Chicken Liver Pâté

Chicken Liver Pâté

Chicken Liver Pâté

Chicken Liver Pâté
Chicken Liver Pâté

Recently I have discovered my love of liver in pâté form. When I was younger and my parents would eat liver, I would screw up my face and impolitely decline a taste. Now I wonder why I was so against the stuff. It’s rich and creamy and makes a delicious spread for a snack or appetizer.

After seeing a recipe in An Everlasting Meal for chicken liver pâté, I had been wanting to try it. But, like anything I’ve never cooked before, I was a little nervous about it. I didn’t know if it could go wrong, and if it could, how badly. I had been checking the meat counter at my grocery store for a few weeks and hadn’t seen any chicken livers until one day, there they were, slimy and maroon, in all their glory. So I grabbed a pound of them. How much did a pound of chicken livers cost me? $2.73. This stuff is cheap AND delicious? I’m so in.

I got home, pulled out my book, and started cooking.

Chicken Liver Pâté


1 lb chicken livers
salt and pepper
roughly 12 Tbl butter (1 1/2 sticks)
2 Tbl white wine (sherry, bourbon, scotch, cognac, or brandy will also do)
1 shallot, finely chopped
1/2 leek, finely sliced
1 small clove garlic, minced
2 Tbl water
a pinch of cloves
a pinch of cinnamon
1/8 bay leaf, crumbled
1/4 cup fresh thyme leaves, chopped (I didn’t do quite a quarter of a cup)


Trim any connective membrane type stuff from the livers and season them with some salt and pepper. Melt 1 Tbl of butter in a nonstick pan. When it’s starting to sizzle, add a batch of livers (depending on how big your pan is, you’ll need to cook the livers in 2-3 batches). Don’t crowd them in the pan; leave some space around each liver. Let each liver brown on one side, then flip and brown on the other side. Put the livers on a plate or in a shallow bowl – they will release some juices. Add 1 Tbl of wine to the pan and scrape the brown bits from the pan. Pour the wine over the cooked livers. Add more butter to the pan, and cook the rest of the livers as you did above, skipping the wine step.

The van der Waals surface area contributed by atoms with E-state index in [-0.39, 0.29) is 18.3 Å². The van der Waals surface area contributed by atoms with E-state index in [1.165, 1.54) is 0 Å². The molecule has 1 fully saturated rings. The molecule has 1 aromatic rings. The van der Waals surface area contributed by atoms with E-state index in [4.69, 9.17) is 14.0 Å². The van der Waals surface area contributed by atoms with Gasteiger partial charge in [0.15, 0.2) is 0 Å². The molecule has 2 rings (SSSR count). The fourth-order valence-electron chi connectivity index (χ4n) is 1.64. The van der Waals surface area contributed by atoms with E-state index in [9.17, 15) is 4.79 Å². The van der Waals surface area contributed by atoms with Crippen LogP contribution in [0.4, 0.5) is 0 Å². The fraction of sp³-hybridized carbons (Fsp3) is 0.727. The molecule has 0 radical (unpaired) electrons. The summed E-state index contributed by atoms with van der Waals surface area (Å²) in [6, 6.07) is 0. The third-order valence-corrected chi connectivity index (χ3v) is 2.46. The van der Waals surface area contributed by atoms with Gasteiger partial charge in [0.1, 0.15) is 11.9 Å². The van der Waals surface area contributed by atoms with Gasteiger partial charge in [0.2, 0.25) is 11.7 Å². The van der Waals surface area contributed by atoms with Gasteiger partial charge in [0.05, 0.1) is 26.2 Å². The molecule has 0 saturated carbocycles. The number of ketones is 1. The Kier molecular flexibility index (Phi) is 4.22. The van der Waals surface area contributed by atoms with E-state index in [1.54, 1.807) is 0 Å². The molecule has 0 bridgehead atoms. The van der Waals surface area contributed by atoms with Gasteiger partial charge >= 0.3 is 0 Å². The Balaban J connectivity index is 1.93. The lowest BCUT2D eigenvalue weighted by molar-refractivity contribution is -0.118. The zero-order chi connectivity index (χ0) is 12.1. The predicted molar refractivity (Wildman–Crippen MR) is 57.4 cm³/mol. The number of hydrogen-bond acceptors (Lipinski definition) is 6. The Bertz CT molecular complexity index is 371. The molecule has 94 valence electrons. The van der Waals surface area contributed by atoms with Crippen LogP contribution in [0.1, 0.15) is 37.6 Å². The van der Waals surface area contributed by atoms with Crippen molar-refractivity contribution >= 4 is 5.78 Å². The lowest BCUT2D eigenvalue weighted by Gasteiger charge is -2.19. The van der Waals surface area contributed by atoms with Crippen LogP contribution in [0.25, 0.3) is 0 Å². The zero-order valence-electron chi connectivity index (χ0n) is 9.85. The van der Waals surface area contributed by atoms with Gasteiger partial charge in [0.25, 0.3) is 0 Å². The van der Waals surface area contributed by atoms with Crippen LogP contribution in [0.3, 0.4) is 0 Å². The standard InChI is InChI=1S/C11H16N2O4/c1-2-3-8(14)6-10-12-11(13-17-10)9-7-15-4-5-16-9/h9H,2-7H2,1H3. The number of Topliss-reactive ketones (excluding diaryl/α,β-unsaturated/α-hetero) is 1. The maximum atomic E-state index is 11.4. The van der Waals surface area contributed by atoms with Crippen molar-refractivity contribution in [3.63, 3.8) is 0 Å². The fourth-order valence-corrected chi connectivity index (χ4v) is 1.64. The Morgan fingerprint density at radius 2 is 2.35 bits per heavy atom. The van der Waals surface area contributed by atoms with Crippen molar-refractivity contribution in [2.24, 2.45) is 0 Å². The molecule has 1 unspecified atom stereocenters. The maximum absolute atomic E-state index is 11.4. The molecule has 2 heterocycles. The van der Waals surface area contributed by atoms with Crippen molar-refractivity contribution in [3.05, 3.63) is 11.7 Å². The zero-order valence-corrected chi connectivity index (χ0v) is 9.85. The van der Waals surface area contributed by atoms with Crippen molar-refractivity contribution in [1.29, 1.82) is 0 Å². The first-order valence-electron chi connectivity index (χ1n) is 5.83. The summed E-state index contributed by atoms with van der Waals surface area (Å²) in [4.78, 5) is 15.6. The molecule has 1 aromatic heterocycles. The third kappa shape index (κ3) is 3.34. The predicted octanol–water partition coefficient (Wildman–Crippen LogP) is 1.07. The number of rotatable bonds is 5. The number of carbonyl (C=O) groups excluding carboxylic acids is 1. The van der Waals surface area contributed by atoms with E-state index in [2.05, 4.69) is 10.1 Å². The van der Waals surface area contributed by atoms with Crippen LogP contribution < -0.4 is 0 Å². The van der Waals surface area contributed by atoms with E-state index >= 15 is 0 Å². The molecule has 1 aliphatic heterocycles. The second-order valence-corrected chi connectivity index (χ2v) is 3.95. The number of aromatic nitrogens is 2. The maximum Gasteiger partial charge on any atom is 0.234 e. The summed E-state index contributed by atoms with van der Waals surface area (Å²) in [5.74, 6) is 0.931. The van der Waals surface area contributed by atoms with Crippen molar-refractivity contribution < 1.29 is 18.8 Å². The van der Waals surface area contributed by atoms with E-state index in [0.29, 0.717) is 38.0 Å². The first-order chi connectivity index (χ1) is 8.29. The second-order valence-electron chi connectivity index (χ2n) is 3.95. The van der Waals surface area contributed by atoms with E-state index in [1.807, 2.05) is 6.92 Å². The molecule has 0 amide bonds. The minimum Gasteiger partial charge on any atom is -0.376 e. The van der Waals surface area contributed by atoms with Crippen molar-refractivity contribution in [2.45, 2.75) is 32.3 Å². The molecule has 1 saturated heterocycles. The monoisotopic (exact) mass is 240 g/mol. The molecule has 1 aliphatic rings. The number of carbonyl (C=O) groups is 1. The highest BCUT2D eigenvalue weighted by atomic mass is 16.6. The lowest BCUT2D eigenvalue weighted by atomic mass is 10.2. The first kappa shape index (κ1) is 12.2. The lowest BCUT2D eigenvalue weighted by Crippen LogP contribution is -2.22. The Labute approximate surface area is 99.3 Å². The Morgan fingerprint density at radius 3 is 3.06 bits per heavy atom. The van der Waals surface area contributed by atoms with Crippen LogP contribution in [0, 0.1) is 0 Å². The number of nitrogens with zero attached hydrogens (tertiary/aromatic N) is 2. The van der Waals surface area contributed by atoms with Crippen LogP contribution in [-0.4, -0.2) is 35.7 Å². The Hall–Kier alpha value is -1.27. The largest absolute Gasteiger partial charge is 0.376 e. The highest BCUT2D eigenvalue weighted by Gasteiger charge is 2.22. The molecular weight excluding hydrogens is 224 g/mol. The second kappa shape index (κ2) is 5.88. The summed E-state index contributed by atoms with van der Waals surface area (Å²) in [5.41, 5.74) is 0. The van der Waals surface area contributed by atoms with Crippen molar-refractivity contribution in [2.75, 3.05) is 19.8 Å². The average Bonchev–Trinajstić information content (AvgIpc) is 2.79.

After you’ve cooked all the livers, add the shallot, leek, and garlic to the pan with the remaining 1 Tbl of wine and 2 Tbl of water. This will help the veggies become tender. Cook the veggies over medium heat until they’re tender.

When the veggies are done, add them, the livers and their juice, the cinnamon, clove, thyme, and bay leave to the blender. Don’t blend yet! Cube one stick of butter and add the cubes to the blender too. Blend it up and taste. Season as you see fit (I found myself adding more salt…). When it’s seasoned to your liking, put the pâté in a bowl and allow to cool for 30 minutes before serving. It may seem liquidy, but it will solidify as it cools. If you’ve got leftovers (like we did), melt some butter and spread it over the top of the pate, and allow to cool. You can store it like this (according to Adler) for up to 2 weeks.

We liked our pate with crostini and herbed goat cheese, or nut thins and various cheeses from our grocery store’s scrap bin as well as one from the PSU Farmers Market.